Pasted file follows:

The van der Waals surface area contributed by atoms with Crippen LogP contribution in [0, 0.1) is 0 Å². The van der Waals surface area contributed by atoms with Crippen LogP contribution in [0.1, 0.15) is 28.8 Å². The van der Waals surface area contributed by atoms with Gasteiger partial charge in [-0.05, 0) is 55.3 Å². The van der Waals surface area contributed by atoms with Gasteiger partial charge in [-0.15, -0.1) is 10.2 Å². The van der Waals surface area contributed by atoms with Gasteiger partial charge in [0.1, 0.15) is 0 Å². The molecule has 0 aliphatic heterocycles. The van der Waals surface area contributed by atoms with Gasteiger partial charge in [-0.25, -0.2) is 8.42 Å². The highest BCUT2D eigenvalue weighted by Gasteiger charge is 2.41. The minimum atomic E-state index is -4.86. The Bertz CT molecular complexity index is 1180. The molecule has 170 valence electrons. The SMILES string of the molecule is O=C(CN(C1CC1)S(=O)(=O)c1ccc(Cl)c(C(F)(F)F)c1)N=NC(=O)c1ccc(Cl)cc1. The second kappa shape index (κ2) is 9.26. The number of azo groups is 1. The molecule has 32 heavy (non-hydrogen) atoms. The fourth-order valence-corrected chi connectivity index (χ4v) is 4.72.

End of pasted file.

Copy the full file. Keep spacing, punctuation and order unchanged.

The van der Waals surface area contributed by atoms with Crippen LogP contribution in [0, 0.1) is 0 Å². The van der Waals surface area contributed by atoms with Crippen LogP contribution in [0.1, 0.15) is 28.8 Å². The van der Waals surface area contributed by atoms with Gasteiger partial charge in [-0.05, 0) is 55.3 Å². The van der Waals surface area contributed by atoms with Gasteiger partial charge in [-0.15, -0.1) is 10.2 Å². The van der Waals surface area contributed by atoms with Gasteiger partial charge in [0.1, 0.15) is 0 Å². The molecule has 0 aliphatic heterocycles. The van der Waals surface area contributed by atoms with Gasteiger partial charge in [-0.25, -0.2) is 8.42 Å². The highest BCUT2D eigenvalue weighted by Gasteiger charge is 2.41. The minimum atomic E-state index is -4.86. The Bertz CT molecular complexity index is 1180. The molecule has 170 valence electrons. The SMILES string of the molecule is O=C(CN(C1CC1)S(=O)(=O)c1ccc(Cl)c(C(F)(F)F)c1)N=NC(=O)c1ccc(Cl)cc1. The second kappa shape index (κ2) is 9.26. The number of azo groups is 1. The molecule has 32 heavy (non-hydrogen) atoms. The fourth-order valence-corrected chi connectivity index (χ4v) is 4.72.